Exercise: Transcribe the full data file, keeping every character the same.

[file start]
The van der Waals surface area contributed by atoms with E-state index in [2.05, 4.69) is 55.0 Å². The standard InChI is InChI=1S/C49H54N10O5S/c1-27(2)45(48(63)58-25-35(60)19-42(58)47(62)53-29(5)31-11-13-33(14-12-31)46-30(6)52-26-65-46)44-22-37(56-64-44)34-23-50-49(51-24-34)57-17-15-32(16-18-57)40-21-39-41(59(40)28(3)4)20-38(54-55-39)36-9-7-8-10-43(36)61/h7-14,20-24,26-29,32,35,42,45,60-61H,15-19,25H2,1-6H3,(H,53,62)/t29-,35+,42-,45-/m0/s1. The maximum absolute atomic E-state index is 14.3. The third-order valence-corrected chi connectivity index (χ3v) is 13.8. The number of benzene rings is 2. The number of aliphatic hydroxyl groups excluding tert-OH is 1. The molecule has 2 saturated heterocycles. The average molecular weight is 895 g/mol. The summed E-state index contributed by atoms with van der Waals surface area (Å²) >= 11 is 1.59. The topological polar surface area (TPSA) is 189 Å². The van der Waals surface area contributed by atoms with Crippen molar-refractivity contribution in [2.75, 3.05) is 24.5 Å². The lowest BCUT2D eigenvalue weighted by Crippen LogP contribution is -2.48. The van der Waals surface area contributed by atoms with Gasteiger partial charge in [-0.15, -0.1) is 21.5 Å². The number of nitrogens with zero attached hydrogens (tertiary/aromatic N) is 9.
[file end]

The van der Waals surface area contributed by atoms with E-state index in [2.05, 4.69) is 55.0 Å². The standard InChI is InChI=1S/C49H54N10O5S/c1-27(2)45(48(63)58-25-35(60)19-42(58)47(62)53-29(5)31-11-13-33(14-12-31)46-30(6)52-26-65-46)44-22-37(56-64-44)34-23-50-49(51-24-34)57-17-15-32(16-18-57)40-21-39-41(59(40)28(3)4)20-38(54-55-39)36-9-7-8-10-43(36)61/h7-14,20-24,26-29,32,35,42,45,60-61H,15-19,25H2,1-6H3,(H,53,62)/t29-,35+,42-,45-/m0/s1. The maximum absolute atomic E-state index is 14.3. The third-order valence-corrected chi connectivity index (χ3v) is 13.8. The number of benzene rings is 2. The number of aliphatic hydroxyl groups excluding tert-OH is 1. The molecule has 2 saturated heterocycles. The average molecular weight is 895 g/mol. The summed E-state index contributed by atoms with van der Waals surface area (Å²) >= 11 is 1.59. The topological polar surface area (TPSA) is 189 Å². The van der Waals surface area contributed by atoms with Crippen molar-refractivity contribution in [2.75, 3.05) is 24.5 Å². The lowest BCUT2D eigenvalue weighted by Crippen LogP contribution is -2.48. The van der Waals surface area contributed by atoms with Gasteiger partial charge in [-0.15, -0.1) is 21.5 Å². The number of nitrogens with zero attached hydrogens (tertiary/aromatic N) is 9.